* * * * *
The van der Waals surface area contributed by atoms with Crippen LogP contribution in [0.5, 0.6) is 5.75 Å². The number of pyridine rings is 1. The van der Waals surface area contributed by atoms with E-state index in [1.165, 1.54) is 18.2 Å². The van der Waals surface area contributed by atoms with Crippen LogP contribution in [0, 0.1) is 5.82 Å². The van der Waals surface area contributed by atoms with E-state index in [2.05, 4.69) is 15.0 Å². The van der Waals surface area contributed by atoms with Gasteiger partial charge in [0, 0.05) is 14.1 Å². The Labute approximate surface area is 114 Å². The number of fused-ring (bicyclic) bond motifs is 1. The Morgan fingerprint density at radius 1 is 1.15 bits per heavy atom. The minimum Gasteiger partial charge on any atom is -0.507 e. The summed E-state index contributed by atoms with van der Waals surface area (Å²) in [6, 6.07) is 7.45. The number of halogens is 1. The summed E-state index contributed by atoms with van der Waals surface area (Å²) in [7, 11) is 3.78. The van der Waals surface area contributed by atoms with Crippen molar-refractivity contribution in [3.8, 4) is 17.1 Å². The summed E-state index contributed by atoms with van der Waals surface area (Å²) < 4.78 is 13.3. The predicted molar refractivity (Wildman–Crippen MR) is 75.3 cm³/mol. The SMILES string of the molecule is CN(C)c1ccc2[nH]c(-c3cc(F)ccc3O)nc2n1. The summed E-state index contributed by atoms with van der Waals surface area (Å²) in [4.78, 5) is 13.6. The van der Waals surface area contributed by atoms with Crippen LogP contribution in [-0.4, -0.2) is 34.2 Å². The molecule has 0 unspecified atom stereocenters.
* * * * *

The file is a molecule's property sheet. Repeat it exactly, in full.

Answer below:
The van der Waals surface area contributed by atoms with Crippen LogP contribution in [0.5, 0.6) is 5.75 Å². The number of pyridine rings is 1. The van der Waals surface area contributed by atoms with E-state index in [1.165, 1.54) is 18.2 Å². The van der Waals surface area contributed by atoms with Crippen LogP contribution in [0, 0.1) is 5.82 Å². The van der Waals surface area contributed by atoms with E-state index in [2.05, 4.69) is 15.0 Å². The van der Waals surface area contributed by atoms with Gasteiger partial charge in [0, 0.05) is 14.1 Å². The Labute approximate surface area is 114 Å². The number of fused-ring (bicyclic) bond motifs is 1. The Morgan fingerprint density at radius 1 is 1.15 bits per heavy atom. The minimum Gasteiger partial charge on any atom is -0.507 e. The summed E-state index contributed by atoms with van der Waals surface area (Å²) in [6, 6.07) is 7.45. The number of halogens is 1. The summed E-state index contributed by atoms with van der Waals surface area (Å²) in [7, 11) is 3.78. The van der Waals surface area contributed by atoms with Crippen molar-refractivity contribution in [3.8, 4) is 17.1 Å². The summed E-state index contributed by atoms with van der Waals surface area (Å²) < 4.78 is 13.3. The predicted molar refractivity (Wildman–Crippen MR) is 75.3 cm³/mol. The SMILES string of the molecule is CN(C)c1ccc2[nH]c(-c3cc(F)ccc3O)nc2n1. The summed E-state index contributed by atoms with van der Waals surface area (Å²) in [4.78, 5) is 13.6. The van der Waals surface area contributed by atoms with Crippen LogP contribution in [-0.4, -0.2) is 34.2 Å². The molecule has 0 unspecified atom stereocenters.